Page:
About SR Bissette

Stephen R. Bissette earned kudos, awards, and scars working 24 years in the comicbook industry. He graduated in 1978 as a member of the pioneer class of The Joe Kubert School of Cartoon & Graphic Art, Inc. in Dover, NJ and subsequently made his mark as a cartoonist, writer, editor, publisher, and co-publisher, won many industry awards, and remains best-known for Saga of the Swamp Thing, Taboo, ’1963,’ Tyrant, and more.

While working in comics, Bissette co-created the character of John Constantine, played by Keanu Reeves in the recent feature film Constantine; via Taboo, he was the first editor/publisher of Alan Moore and Melinda Gebbie‘s graphic novel Lost Girls and Alan Moore and Eddie Campbell’s serialized graphic novel From Hell, which was also adapted into a feature film (starring Johnny Depp); and he worked briefly on Mirage StudiosTeenage Mutant Ninja Turtles — the character ‘Tokka’ which appeared in the second TMNT feature film, TMNT: Secret of the Ooze, was based upon his drawings.

He drew the world’s second ‘24-Hour Comic,’ invented by Scott McCloud as a challenge for Bissette.

He retired from the American comics industry in 1999, but he’s still a busy fellow. Since 1990, Bissette has illustrated numerous books by authors like Joseph A. Citro, Neil Gaiman, Douglas Winter, Joe Lansdale, Rick Hautala, Christopher Golden, Nancy Collins, Matt Spencer, and others. Primary among these are his collaborations with fellow Vermonter Joe Citro on The Vermont Ghost Guide (2000) and their latest, The Vermont Monster Guide (October 2009).

He painted the cover art for the Barrel Entertainment DVD release of Last House on Dead End Street; edited, co-illustrated, co-authored and packaged “The Jersey Devil” minicomic for Heretic‘s DVD release of Stefan Avalos and Lance Weiler‘s The Last Broadcast; and he and his son Daniel drew a faux-Christian comic tract that plays a key narrative role in Lance Weiler‘s feature Head Trauma (2006, also available on DVD from Heretic). Independent filmmaker Christopher P. Garetano recently adapted Bissette’s original Goreshriek comic story “Cottonmouth” into the short film Cottonmouth, which debuted online on Halloween, 2008.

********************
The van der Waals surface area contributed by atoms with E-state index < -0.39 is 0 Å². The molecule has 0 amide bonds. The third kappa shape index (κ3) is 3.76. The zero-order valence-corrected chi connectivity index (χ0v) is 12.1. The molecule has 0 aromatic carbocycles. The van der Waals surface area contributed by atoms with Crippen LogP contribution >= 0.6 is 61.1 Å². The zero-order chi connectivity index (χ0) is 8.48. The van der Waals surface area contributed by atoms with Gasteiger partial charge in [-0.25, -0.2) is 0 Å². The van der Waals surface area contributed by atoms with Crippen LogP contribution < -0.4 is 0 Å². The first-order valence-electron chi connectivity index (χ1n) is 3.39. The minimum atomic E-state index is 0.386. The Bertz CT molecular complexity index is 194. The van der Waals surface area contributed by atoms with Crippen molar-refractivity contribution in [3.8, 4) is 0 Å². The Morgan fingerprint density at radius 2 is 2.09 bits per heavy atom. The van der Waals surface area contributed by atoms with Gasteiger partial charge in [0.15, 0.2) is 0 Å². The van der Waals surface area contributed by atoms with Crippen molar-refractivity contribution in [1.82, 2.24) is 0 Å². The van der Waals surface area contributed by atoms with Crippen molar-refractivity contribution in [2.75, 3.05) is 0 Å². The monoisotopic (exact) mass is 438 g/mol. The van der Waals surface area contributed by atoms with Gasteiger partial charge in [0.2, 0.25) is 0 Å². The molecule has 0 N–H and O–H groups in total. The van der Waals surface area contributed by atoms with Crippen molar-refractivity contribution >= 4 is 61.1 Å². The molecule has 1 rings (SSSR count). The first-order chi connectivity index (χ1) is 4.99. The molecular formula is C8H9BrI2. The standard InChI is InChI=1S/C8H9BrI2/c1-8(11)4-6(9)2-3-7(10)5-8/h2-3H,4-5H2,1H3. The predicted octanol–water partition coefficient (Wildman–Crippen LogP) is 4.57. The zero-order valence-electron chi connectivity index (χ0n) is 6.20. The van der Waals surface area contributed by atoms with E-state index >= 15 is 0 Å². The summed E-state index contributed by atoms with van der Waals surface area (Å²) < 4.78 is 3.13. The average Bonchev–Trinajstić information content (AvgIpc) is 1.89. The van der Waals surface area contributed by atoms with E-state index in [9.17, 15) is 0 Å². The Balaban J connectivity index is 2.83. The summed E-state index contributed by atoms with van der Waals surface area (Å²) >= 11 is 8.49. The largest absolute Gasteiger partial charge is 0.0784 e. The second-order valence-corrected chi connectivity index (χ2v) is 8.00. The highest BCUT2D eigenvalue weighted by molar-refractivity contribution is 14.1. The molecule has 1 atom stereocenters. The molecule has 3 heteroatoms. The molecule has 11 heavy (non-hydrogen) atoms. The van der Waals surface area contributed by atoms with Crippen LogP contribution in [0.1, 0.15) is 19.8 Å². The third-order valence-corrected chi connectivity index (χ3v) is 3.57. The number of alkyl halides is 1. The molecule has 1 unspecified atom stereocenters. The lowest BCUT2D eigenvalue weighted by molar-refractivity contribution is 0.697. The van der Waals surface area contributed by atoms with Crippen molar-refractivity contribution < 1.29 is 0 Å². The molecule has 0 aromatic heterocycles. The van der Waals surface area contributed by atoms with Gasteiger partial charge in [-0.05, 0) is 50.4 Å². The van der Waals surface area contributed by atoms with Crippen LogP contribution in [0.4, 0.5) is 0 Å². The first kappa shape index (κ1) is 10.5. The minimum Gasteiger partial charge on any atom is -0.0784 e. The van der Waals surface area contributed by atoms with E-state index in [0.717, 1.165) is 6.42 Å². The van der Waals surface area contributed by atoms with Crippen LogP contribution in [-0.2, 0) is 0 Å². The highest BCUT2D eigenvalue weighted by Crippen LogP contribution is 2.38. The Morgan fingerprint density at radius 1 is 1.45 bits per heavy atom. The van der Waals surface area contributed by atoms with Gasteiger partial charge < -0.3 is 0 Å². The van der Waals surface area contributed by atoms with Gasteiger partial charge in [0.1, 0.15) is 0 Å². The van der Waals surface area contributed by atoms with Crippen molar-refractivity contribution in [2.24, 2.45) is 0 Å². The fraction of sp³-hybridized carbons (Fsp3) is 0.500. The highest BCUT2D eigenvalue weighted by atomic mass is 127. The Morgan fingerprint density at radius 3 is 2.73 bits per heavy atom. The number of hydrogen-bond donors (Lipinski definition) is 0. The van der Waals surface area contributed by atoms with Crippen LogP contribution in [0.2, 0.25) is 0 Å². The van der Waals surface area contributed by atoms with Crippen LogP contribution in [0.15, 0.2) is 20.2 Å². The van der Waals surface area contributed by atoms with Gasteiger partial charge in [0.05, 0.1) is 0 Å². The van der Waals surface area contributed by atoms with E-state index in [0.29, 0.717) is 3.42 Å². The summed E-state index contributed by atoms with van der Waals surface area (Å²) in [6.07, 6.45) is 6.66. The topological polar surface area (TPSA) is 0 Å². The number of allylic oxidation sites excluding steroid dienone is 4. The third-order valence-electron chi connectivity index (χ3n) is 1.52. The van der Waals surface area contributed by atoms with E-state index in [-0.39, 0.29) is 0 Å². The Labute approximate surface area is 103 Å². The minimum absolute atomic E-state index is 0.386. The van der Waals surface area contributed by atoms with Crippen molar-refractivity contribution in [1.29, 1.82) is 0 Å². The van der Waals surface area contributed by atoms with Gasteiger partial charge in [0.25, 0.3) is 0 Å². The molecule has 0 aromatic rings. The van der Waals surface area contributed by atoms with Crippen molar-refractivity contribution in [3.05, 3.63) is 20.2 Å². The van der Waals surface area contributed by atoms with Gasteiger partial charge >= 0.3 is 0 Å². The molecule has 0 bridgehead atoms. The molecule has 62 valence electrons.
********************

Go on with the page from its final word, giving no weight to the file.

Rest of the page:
Bissette recently returned to comics (but not the US comics industry) via a collaborative piece with his son Daniel in the Accent UK anthology Zombies (spring 2007), and has also contributed new comics stories to anthologies like Sundays #1, Dead Man’s Hand, Secrets & Lies, Westerns and others.

His papers are now in the Special Collections of HUIE Library at Henderson State University in Arkadelphia, Arkansas. The Stephen R. Bissette Collection was opened to the public in November 2004.

As a writer, Bissette‘s fiction work includes the Stoker Award-winning novella Aliens: Tribes, short fiction for Words Without Pictures, Hellboy: Odd Jobs, Working for the Man, Sex Crimes, and more. His newest short story “Copper” appears in The New Dead (February 2010; he also collaborated with cartoonist/digital artist Cayetano ‘Cat’ Garza, Jr. on the cover art and color interior illustrations for the Subterranean Press signed-and-limited edition).

His published non-fiction efforts include We Are Going To Eat You! The Third World Cannibal Movies (a revised and expanded edition is now in progress for publication by UK-based FAB Press) and co-authoring Comic Book Rebels, The Monster Book: Buffy the Vampire Slayer, and most recently Prince of Stories: The Many Worlds of Neil Gaiman (St. Martin’s Press, 2008).